About Us


A.C. Mc Millan African American Museum in Emory, TX
Located on the city square, on Texas Street. Accross from the historic Rains County Courthouse.

 

The A. C. McMillan African American Museum is an institution for organizing relevant materials of the African American community within a historical and cultural context.  Museums are vehicles that have broad community support and perpetual existence.  The McMillan Museum is no exception.  The Museum’s development is an indicator of growth on the part of African Americans living in Emory, Texas.  It is dedicated to the memory of my father, A. C. McMillan, for his contributions to the education and development of African Americans and other youth in Rains County.  At the Museum, the history of the McMillans and the history of African Americans in Rains County may continue to be documented as I write this history and in the years to come.

The general objectives of the A. C. McMillan African American Museum are: 

  • To serve as a depository for historical and significant events affecting African Americans nationwide;
  • To serve as a neutral point and bridge between racial and ethnic groups;
  • To instill a sense of identity and pride in African American students; and
  • To serve as a leadership development institution for the African American community in and around Rains County.

After the official opening, serious attention has been given to developing a relationship with the Rains County Genealogical Society, The Friends of the Library, The Rains County Historical Society, The East Texas Historical Association, The East Texas Genealogical Association, The National Trust for Historic Preservation, Texas Historical Commission and the National Commissions for the Arts and Humanities, and the Rains County Library.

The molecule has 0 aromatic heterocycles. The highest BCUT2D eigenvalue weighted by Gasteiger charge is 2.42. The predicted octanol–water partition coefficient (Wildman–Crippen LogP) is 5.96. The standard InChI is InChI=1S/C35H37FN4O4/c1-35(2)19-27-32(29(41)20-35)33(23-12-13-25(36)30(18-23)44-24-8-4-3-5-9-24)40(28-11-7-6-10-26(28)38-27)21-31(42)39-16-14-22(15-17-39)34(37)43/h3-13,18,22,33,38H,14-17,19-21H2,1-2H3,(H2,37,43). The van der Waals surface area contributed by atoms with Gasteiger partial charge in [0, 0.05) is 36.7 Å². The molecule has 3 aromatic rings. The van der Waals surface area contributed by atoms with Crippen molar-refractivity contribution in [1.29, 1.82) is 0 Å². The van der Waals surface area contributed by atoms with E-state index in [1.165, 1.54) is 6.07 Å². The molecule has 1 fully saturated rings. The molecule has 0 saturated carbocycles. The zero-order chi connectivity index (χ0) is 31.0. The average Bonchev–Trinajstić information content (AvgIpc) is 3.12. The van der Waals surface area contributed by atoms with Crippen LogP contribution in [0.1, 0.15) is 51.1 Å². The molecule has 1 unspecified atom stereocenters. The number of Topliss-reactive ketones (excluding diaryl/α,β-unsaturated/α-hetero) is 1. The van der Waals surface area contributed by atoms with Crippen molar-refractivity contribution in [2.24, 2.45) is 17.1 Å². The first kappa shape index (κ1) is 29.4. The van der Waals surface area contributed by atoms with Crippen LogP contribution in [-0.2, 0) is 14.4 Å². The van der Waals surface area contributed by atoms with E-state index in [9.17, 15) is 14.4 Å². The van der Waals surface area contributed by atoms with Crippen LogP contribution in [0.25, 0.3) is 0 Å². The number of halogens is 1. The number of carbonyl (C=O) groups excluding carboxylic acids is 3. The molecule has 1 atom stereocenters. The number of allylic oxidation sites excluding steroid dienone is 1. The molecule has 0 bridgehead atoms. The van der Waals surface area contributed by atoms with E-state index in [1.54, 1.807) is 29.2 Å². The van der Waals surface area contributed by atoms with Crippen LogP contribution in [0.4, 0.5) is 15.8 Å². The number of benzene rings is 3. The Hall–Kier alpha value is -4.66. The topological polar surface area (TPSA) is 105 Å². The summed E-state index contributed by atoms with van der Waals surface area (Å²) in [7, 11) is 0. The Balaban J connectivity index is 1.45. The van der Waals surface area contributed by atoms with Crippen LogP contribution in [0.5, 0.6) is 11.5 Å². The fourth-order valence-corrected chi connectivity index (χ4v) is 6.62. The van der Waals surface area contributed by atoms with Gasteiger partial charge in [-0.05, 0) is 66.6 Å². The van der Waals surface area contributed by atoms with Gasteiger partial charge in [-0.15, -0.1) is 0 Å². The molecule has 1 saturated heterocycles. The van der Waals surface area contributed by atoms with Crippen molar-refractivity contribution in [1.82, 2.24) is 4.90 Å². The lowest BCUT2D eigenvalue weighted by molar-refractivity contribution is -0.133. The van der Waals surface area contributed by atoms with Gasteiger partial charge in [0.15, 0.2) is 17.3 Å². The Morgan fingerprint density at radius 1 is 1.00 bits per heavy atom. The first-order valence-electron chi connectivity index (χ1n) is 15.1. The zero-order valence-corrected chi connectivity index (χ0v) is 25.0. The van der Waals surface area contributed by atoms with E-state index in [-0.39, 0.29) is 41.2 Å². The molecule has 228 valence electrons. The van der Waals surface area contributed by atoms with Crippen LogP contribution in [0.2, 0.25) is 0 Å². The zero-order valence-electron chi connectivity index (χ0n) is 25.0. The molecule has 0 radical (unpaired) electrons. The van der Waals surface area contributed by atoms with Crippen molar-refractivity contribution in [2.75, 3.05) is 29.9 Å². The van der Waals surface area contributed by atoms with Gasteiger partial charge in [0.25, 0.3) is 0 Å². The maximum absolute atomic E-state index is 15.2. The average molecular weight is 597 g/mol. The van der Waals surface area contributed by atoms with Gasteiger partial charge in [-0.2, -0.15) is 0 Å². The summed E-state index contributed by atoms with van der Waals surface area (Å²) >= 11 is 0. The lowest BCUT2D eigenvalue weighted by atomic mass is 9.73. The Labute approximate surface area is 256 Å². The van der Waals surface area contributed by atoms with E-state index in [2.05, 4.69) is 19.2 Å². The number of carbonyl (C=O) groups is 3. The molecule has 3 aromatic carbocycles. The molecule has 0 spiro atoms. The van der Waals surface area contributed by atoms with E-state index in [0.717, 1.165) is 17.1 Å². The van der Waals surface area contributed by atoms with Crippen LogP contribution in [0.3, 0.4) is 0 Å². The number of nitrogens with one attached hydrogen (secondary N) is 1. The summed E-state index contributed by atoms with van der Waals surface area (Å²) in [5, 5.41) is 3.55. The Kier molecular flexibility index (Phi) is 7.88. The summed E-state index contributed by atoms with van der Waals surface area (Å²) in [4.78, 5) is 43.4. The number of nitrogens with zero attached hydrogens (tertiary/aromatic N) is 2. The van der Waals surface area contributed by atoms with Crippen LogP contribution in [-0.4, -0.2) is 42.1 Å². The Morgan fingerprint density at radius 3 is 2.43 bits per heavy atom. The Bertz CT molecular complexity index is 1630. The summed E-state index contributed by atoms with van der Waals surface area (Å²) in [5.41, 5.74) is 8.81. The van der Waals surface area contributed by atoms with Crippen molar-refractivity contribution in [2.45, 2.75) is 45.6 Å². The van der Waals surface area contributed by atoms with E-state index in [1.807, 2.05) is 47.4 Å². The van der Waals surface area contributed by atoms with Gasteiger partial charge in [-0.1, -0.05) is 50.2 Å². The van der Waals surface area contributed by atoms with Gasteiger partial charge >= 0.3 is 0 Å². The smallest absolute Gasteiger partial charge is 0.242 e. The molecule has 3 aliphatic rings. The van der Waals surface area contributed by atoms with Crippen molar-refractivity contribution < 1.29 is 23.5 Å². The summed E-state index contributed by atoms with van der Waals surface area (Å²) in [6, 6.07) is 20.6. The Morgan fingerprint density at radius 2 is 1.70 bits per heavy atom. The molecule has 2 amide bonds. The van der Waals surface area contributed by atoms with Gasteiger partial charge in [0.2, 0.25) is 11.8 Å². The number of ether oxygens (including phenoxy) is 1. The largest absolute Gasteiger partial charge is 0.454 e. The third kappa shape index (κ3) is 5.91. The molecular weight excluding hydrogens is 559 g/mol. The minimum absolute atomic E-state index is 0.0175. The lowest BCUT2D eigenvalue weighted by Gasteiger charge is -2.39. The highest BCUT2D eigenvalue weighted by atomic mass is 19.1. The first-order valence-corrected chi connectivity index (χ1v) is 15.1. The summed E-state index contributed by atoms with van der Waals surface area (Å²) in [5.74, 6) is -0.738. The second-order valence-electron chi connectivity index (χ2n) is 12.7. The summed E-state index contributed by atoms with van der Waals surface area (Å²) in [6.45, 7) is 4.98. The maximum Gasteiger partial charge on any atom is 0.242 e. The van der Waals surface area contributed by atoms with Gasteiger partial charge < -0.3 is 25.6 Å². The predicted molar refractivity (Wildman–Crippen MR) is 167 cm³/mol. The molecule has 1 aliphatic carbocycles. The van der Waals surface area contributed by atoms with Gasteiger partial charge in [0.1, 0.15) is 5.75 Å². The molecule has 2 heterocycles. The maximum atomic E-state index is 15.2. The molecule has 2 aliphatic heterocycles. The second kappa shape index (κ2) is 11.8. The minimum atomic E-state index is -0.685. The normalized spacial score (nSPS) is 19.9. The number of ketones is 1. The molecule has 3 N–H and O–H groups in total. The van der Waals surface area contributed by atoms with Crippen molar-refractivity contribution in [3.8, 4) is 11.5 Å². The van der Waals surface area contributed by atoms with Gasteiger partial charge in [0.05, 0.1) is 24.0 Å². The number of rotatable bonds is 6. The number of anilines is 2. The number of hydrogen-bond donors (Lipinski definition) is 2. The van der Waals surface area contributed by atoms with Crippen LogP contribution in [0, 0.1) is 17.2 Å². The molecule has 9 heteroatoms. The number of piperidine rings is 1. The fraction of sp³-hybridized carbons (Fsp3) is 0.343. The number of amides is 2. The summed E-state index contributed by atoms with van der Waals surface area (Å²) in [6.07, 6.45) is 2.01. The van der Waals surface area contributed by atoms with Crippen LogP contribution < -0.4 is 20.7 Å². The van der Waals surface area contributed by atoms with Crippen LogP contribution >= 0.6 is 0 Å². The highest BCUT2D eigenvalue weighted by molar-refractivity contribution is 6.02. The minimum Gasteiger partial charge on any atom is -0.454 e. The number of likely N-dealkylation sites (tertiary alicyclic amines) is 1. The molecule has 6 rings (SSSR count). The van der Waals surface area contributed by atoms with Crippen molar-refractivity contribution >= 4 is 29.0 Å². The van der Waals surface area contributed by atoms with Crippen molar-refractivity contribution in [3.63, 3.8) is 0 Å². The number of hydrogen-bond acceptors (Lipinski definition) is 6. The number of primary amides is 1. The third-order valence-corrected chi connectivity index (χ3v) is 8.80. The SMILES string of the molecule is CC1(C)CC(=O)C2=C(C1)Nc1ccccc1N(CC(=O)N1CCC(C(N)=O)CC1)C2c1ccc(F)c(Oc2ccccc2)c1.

Some of the exhibits that have received many visitors and media coverage are:  The Buffalo Soldiers Exhibit, The Negro Baseball Leagues Exhibit, Reconstruction in Texas, and African Americans Featured on Commemorative Postage Stamps. The Dolls of Color Exhibit, The Civil Rights Movement—Brown vs. Board of Education Exhibit, and The Rosenwald Schools in the South, Pioneer African American Families in Rains County, and Jim Crow Racial Stereotypes.

Through the A.C. McMillan African American Museum, the history of the McMillans of Rains County will continue to be documented.  Thus, African Americans and non-African Americans will have a venue for studying the accomplishments and the history of African Americans in Rains County in particular, and the United States as a whole.

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